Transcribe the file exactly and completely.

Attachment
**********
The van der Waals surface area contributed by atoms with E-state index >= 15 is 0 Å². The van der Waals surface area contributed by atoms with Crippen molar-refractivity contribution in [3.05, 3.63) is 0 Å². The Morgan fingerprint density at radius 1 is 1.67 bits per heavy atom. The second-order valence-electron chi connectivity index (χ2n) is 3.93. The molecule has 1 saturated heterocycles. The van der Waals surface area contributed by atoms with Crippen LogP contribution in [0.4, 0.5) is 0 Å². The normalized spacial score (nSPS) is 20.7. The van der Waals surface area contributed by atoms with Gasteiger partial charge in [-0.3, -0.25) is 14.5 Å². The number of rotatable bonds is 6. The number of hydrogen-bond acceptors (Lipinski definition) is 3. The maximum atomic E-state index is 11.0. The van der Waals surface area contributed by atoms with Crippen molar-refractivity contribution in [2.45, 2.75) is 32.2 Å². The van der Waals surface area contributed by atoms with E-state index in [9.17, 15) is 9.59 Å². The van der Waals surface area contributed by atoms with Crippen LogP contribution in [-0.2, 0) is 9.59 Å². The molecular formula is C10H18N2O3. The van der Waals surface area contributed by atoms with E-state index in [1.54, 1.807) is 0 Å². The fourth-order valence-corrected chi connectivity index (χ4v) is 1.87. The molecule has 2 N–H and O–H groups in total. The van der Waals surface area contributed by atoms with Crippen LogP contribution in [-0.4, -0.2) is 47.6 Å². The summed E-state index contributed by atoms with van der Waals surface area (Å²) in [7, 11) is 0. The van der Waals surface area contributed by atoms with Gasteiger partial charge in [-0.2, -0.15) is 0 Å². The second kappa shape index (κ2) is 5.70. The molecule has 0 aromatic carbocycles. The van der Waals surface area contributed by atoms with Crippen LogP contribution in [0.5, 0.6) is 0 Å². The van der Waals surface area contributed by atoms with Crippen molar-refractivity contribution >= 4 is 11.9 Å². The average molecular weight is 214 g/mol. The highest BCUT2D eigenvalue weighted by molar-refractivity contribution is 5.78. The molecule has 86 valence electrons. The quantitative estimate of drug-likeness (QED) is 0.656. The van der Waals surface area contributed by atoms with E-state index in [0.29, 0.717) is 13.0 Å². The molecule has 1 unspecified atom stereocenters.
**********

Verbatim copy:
The van der Waals surface area contributed by atoms with E-state index >= 15 is 0 Å². The van der Waals surface area contributed by atoms with Crippen molar-refractivity contribution in [3.05, 3.63) is 0 Å². The Morgan fingerprint density at radius 1 is 1.67 bits per heavy atom. The second-order valence-electron chi connectivity index (χ2n) is 3.93. The molecule has 1 saturated heterocycles. The van der Waals surface area contributed by atoms with Crippen LogP contribution in [0.4, 0.5) is 0 Å². The normalized spacial score (nSPS) is 20.7. The van der Waals surface area contributed by atoms with Gasteiger partial charge in [-0.3, -0.25) is 14.5 Å². The number of rotatable bonds is 6. The number of hydrogen-bond acceptors (Lipinski definition) is 3. The maximum atomic E-state index is 11.0. The van der Waals surface area contributed by atoms with Crippen molar-refractivity contribution in [2.45, 2.75) is 32.2 Å². The van der Waals surface area contributed by atoms with E-state index in [9.17, 15) is 9.59 Å². The van der Waals surface area contributed by atoms with Crippen LogP contribution in [-0.2, 0) is 9.59 Å². The molecular formula is C10H18N2O3. The van der Waals surface area contributed by atoms with E-state index in [1.54, 1.807) is 0 Å². The fourth-order valence-corrected chi connectivity index (χ4v) is 1.87. The molecule has 2 N–H and O–H groups in total. The van der Waals surface area contributed by atoms with Crippen LogP contribution in [-0.4, -0.2) is 47.6 Å². The summed E-state index contributed by atoms with van der Waals surface area (Å²) in [7, 11) is 0. The van der Waals surface area contributed by atoms with Gasteiger partial charge in [-0.2, -0.15) is 0 Å². The second kappa shape index (κ2) is 5.70. The molecule has 0 aromatic carbocycles. The van der Waals surface area contributed by atoms with Crippen LogP contribution in [0.5, 0.6) is 0 Å². The van der Waals surface area contributed by atoms with Crippen molar-refractivity contribution >= 4 is 11.9 Å². The average molecular weight is 214 g/mol. The highest BCUT2D eigenvalue weighted by molar-refractivity contribution is 5.78. The molecule has 86 valence electrons. The quantitative estimate of drug-likeness (QED) is 0.656. The van der Waals surface area contributed by atoms with E-state index in [0.29, 0.717) is 13.0 Å². The molecule has 1 unspecified atom stereocenters.